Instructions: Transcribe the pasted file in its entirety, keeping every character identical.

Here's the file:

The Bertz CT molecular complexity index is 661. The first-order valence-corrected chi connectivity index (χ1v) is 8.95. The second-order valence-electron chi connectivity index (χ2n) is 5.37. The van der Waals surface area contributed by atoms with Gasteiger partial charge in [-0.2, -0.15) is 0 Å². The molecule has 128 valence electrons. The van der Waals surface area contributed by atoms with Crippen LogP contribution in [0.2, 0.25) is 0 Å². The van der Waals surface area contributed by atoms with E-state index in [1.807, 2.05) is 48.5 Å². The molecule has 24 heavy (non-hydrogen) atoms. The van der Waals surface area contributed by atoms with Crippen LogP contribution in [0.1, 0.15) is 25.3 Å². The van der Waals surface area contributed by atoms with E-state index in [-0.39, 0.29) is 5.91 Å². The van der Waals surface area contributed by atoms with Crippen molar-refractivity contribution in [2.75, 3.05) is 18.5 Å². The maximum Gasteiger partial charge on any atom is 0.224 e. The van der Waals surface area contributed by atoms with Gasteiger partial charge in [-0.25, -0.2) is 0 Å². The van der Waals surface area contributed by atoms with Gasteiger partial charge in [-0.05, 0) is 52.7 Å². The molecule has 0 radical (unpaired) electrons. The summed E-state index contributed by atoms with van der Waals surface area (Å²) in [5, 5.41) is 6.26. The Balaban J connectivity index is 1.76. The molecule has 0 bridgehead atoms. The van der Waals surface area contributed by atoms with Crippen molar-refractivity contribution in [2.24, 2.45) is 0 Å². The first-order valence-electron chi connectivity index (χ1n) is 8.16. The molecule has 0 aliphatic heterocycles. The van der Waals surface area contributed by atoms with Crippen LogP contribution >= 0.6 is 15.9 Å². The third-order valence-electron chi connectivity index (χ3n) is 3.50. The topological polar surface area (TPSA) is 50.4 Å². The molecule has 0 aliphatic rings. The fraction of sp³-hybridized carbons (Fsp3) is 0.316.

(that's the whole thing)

The Bertz CT molecular complexity index is 661. The first-order valence-corrected chi connectivity index (χ1v) is 8.95. The second-order valence-electron chi connectivity index (χ2n) is 5.37. The van der Waals surface area contributed by atoms with Gasteiger partial charge in [-0.2, -0.15) is 0 Å². The molecule has 128 valence electrons. The van der Waals surface area contributed by atoms with Crippen LogP contribution in [0.2, 0.25) is 0 Å². The van der Waals surface area contributed by atoms with E-state index in [1.807, 2.05) is 48.5 Å². The molecule has 24 heavy (non-hydrogen) atoms. The van der Waals surface area contributed by atoms with Crippen LogP contribution in [0.1, 0.15) is 25.3 Å². The van der Waals surface area contributed by atoms with E-state index in [-0.39, 0.29) is 5.91 Å². The van der Waals surface area contributed by atoms with Crippen molar-refractivity contribution in [2.75, 3.05) is 18.5 Å². The maximum Gasteiger partial charge on any atom is 0.224 e. The van der Waals surface area contributed by atoms with Gasteiger partial charge in [-0.25, -0.2) is 0 Å². The van der Waals surface area contributed by atoms with Gasteiger partial charge in [-0.05, 0) is 52.7 Å². The molecule has 0 radical (unpaired) electrons. The summed E-state index contributed by atoms with van der Waals surface area (Å²) in [5, 5.41) is 6.26. The Balaban J connectivity index is 1.76. The molecule has 0 bridgehead atoms. The van der Waals surface area contributed by atoms with Crippen molar-refractivity contribution in [2.24, 2.45) is 0 Å². The first-order valence-electron chi connectivity index (χ1n) is 8.16. The molecule has 0 aliphatic heterocycles. The van der Waals surface area contributed by atoms with Crippen LogP contribution >= 0.6 is 15.9 Å². The third-order valence-electron chi connectivity index (χ3n) is 3.50. The topological polar surface area (TPSA) is 50.4 Å². The molecule has 0 aliphatic rings. The fraction of sp³-hybridized carbons (Fsp3) is 0.316.